USA-Mexico Friendly: What the USMNT Learned in its 2-2 Tie

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Maurice Edu (7) and DeAndre Yedlin (2) made strong cased for themselves against Mexico. (Photo: Christian Petersen/Getty Images North America)
Maurice Edu (7) and DeAndre Yedlin (2) made strong cases for themselves against Mexico. (Photo: Christian Petersen/Getty Images North America)

 

By: COLIN REESE

 

Against Mexico, DeAndre Yedlin made his case for the starting right back spot for the USA World Cup team. Yedlin’s touch, passing, recovery speed, and bombing runs down the sideline were too impressive to ignore. A right back with that ability to track attackers and attack himself displaying excellent speed and electric speed is something the United States needs starting in the World Cup.

 

Maurice Edu showed how his combination of defending, speed, strength, and technical ability often go underappreciated. A player that can defend speedy and tricky attackers as a center back or as a defensive midfielder is something that this USMNT needs in the World Cup.

 

Kyle Beckerman is a good enough player, but Edu’s ability to keep pace with attackers and defend them combined with solid technical ability make him more useful and effective in a World Cup against Ghana, Portugal, and Germany.

 

Center Backs like Geoff Cameron and Maurice Edu are exactly what the USA needs, even if Matt Besler is a fairly solid option by American standards, except when compared to past USMNT center backs like Eddie Pope and Jay DeMerit.

 

Graham Zusi does seem to continue to improve. This writer views him as a technically-sound player that is much better than the majority of the attacking midfielders that the United States had in the past, and although Zusi’s game is too heavily based on crossing and long balls, there was a noticeable transition away from this style of play against Mexico where Zusi played quite well.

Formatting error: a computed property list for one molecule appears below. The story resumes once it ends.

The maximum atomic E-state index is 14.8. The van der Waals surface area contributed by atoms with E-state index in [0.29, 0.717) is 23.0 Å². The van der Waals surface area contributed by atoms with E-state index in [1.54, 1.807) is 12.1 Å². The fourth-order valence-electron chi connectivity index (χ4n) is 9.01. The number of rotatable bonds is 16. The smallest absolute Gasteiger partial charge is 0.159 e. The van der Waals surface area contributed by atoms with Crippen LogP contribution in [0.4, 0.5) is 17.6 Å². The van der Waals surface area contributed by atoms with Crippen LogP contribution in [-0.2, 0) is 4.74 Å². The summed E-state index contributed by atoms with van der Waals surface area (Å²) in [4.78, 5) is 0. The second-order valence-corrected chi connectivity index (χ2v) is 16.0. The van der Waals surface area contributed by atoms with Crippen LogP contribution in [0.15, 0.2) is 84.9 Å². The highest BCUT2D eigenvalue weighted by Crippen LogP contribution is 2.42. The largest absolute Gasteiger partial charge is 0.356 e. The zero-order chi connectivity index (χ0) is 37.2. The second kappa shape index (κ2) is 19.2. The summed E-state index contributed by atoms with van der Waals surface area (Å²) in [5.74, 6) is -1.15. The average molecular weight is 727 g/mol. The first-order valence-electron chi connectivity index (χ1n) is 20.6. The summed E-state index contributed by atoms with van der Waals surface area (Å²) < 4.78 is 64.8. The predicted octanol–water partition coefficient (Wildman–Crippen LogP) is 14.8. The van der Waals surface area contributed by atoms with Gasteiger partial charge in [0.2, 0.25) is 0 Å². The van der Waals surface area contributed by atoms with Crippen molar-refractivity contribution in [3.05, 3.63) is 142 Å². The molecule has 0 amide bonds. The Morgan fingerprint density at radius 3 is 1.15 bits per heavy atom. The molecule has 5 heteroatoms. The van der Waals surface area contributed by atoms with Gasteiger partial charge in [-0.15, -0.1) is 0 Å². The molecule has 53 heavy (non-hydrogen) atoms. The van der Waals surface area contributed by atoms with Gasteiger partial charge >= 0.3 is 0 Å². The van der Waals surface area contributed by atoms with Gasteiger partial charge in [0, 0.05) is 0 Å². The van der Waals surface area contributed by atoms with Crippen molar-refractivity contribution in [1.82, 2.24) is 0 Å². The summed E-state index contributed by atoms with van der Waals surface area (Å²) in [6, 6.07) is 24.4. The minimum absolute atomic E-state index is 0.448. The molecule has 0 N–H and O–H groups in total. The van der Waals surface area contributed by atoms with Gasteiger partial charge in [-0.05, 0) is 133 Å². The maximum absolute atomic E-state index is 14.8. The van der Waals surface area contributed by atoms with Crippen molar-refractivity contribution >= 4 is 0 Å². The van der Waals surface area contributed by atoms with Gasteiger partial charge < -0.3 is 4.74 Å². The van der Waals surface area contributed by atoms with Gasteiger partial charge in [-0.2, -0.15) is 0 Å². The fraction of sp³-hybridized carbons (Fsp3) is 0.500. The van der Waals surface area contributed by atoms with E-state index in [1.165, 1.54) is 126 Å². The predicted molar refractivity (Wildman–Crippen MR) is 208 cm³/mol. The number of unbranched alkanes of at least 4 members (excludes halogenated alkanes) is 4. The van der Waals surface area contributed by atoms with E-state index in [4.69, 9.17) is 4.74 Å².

The only question about Zusi is whether or not he is better than Joe Corona and Benny Feilhaber, and for this writer, the latter two display a clear superiority in terms of technical ability, creativity, the ability to play quicker, and the ability to see the game unfolding quicker.

 

Nevertheless, Zusi played well last night, and Zusi does play with a lot of fire and conviction; Zusi is definitely a competitor with useful skills and an improving style of play based on one-to-two touch passing.

 

Julian Green was impressive last night. He shouldn’t start over Clint Dempsey, Joe Corona, or Landon Donovan on either of the wings, but he’s certainly capable of playing well on the international level with players like Dempsey and Donovan.

 

Green uses both feet interchangeably, and he uses his speed and quickness not only to try to take defenders off the dribble but also to play quick combination passes with Dempsey and Donovan.

 

Green is an internationally-ready player who brings lots of qualities that the USA can use in the World Cup such as the ability to get into scoring positions and force defenders to foul him in and around the penalty box.

 

Although Benny Feilhaber unfortunately seems unlikely to get a World Cup roster spot, if Joe Corona is called up to the USMNT’s World Cup squad, then it will be interesting to see how players like Dempsey, Donovan, Corona, and Green play together, and what the best combination is.